6 Steps To Uncovering Your True Spiritual Purpose: An Energy Healer Explains
Your brain is marvelously sophisticated at perceiving, labeling, and recalling information. You use this information to do countless diverse and demanding tasks, from creating a new business to planning your errands and remembering to call a friend on her birthday. However, the ultimate spiritual purpose of your brain — and its conscious phenomenon, the mind — is to find the answers to your most pressing questions about the meaning of life.
The role of the brain and mind are dismissed or even denigrated in many New Age interpretations of spirituality. The brain is seen as a mere machine, and the mind is considered unruly. We are told that the wandering mind is the cause of suffering, and we are instructed to tame it. We are led to believe that silencing the mind is how we become transcendent.
These are false perceptions of the human spiritual experience. Yes, meditative practices make you more present and contribute to your connection with the divine, but they are neither a prerequisite to becoming spiritual nor the only way to do so. You use your mind, body, and spirit in conjunction to experience the world around you, and that is no accident.
The mind both listens and speaks. Neither of these states is better than the other; they are both required to help us operate as spiritual beings in the physical reality. In the listening state, the higher self takes residence and we are intuitively receptive to divine wisdom. But though a calm mind is essential for our well-being, it's not necessary or desirable to silence the mind. The mind's speaking state is useful; the voice in our head helps us find meaning and understand our life experience.
Most importantly, the mind's voice allows us to engage in the delightful project of inquiry. Inquiry is the gateway through which the voice can ask questions while inviting the spirit to provide the answers. Each question brings you deeper into yourself and closer to your purpose. Inquiry connects you to truth and ultimately to the divine.
Inquiry is not an esoteric practice; it is something we do here and now, in the course of our ordinary daily experience. Here's how:
1. Be present and relaxed.
Take seven deep breaths in through your nose and out through your mouth. With every breath, imagine that your body is getting more peaceful and ready to learn the truth.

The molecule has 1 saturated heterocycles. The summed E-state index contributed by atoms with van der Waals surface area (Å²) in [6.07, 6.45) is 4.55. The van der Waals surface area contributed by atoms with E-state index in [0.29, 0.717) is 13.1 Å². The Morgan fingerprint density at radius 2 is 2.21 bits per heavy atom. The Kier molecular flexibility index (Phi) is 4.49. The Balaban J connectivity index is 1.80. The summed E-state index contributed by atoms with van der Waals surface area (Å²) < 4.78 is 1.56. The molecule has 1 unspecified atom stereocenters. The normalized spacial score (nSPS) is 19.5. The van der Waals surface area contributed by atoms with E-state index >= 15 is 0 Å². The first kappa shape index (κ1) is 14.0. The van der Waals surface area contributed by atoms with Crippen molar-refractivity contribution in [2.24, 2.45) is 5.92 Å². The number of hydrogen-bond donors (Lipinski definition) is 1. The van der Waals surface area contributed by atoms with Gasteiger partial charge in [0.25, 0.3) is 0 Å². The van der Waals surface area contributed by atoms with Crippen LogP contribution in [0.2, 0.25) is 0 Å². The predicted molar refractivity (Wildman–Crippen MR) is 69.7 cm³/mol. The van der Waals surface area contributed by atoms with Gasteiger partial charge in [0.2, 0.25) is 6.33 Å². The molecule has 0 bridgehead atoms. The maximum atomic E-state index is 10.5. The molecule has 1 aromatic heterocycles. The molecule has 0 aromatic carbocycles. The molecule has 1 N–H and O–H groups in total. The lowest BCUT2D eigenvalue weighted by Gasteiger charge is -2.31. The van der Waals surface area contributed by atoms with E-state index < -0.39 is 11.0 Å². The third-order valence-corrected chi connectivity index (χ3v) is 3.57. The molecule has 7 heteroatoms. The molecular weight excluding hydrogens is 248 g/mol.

2. Set your intention.
This can be as simple as, "May I come to know the truth." Allow your gentle intention to prepare you to receive wisdom from the divine.
3. Clarify your question.
What is it that you'd like to inquire about and why? By articulating your question, you are informing the universe of your request.
4. Sincerely seek to know.
Make a genuine connection with the ideas, objects, and concepts revealed to you. The more interested you are in your topic, the greater the energy you send out and receive in return, in the form of answers.
5. Ask the right kind of questions.
Yes-or-no questions limit your ability to perceive the wider truth. Instead, ask open-ended questions. Let your questions be guided by the why, how, and what of life. Always seek to connect your questioning to the divine.
6. Pay attention to the signs.
Your answers may arrive in the form of intuitions, hunches, synchronicity, or thoughts you could not have generated yourself. Life is responsive in nature, so the universe may send you experiences that match your current needs. Your heart will recognize these whispers of the soul.
In inquiry, we dance between mystery and what's known. We are captivated by the desire to learn more. Our souls rejoice as we expand the learned truth into our entire being, dancing in resonance with the rest of creation. Inquiry offers us a gateway to a spiritually aligned life.
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Eiman Al Zaabi is a Muslim spiritual teacher and life coach who integrates the principles of harmony, beauty, and unity to help people transform their relationships and live authentically. She is the author of The Art of Surrender: A Practical Guide to Enlightened Happiness and Well-Being and works at NYU campus in Abu Dhabi, where she lives with her husband and children. For more information visit www.eimanalzaabi.com.